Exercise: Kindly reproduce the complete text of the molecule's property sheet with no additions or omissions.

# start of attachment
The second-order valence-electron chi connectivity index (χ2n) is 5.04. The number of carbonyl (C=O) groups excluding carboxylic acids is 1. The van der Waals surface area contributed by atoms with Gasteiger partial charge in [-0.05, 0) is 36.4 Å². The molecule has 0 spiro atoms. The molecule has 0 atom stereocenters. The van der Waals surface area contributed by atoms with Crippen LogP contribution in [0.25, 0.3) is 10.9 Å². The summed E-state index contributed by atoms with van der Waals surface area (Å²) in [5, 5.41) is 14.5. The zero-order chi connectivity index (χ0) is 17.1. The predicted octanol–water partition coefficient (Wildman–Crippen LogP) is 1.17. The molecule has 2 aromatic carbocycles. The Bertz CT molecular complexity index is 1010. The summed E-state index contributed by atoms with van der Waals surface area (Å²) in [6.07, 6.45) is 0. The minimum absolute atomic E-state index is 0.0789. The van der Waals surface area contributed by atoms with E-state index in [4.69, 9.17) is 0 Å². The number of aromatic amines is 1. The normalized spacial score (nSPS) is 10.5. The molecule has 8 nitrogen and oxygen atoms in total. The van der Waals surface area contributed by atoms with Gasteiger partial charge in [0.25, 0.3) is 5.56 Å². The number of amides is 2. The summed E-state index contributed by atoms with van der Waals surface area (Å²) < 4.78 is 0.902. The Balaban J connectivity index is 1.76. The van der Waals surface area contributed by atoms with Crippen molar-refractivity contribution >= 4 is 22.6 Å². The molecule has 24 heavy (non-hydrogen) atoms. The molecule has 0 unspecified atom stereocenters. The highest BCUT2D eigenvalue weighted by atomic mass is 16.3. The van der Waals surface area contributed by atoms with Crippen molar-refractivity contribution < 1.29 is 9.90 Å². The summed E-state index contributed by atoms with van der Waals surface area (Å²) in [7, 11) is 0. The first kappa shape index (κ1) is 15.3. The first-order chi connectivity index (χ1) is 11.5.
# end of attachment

The second-order valence-electron chi connectivity index (χ2n) is 5.04. The number of carbonyl (C=O) groups excluding carboxylic acids is 1. The van der Waals surface area contributed by atoms with Gasteiger partial charge in [-0.05, 0) is 36.4 Å². The molecule has 0 spiro atoms. The molecule has 0 atom stereocenters. The van der Waals surface area contributed by atoms with Crippen LogP contribution in [0.25, 0.3) is 10.9 Å². The summed E-state index contributed by atoms with van der Waals surface area (Å²) in [5, 5.41) is 14.5. The zero-order chi connectivity index (χ0) is 17.1. The predicted octanol–water partition coefficient (Wildman–Crippen LogP) is 1.17. The molecule has 2 aromatic carbocycles. The Bertz CT molecular complexity index is 1010. The summed E-state index contributed by atoms with van der Waals surface area (Å²) in [6.07, 6.45) is 0. The minimum absolute atomic E-state index is 0.0789. The van der Waals surface area contributed by atoms with E-state index in [4.69, 9.17) is 0 Å². The number of aromatic amines is 1. The normalized spacial score (nSPS) is 10.5. The molecule has 8 nitrogen and oxygen atoms in total. The van der Waals surface area contributed by atoms with Gasteiger partial charge in [0.25, 0.3) is 5.56 Å². The number of amides is 2. The summed E-state index contributed by atoms with van der Waals surface area (Å²) < 4.78 is 0.902. The Balaban J connectivity index is 1.76. The van der Waals surface area contributed by atoms with Crippen molar-refractivity contribution >= 4 is 22.6 Å². The molecule has 24 heavy (non-hydrogen) atoms. The molecule has 0 unspecified atom stereocenters. The highest BCUT2D eigenvalue weighted by atomic mass is 16.3. The van der Waals surface area contributed by atoms with Crippen molar-refractivity contribution < 1.29 is 9.90 Å². The summed E-state index contributed by atoms with van der Waals surface area (Å²) in [7, 11) is 0. The first kappa shape index (κ1) is 15.3. The first-order chi connectivity index (χ1) is 11.5.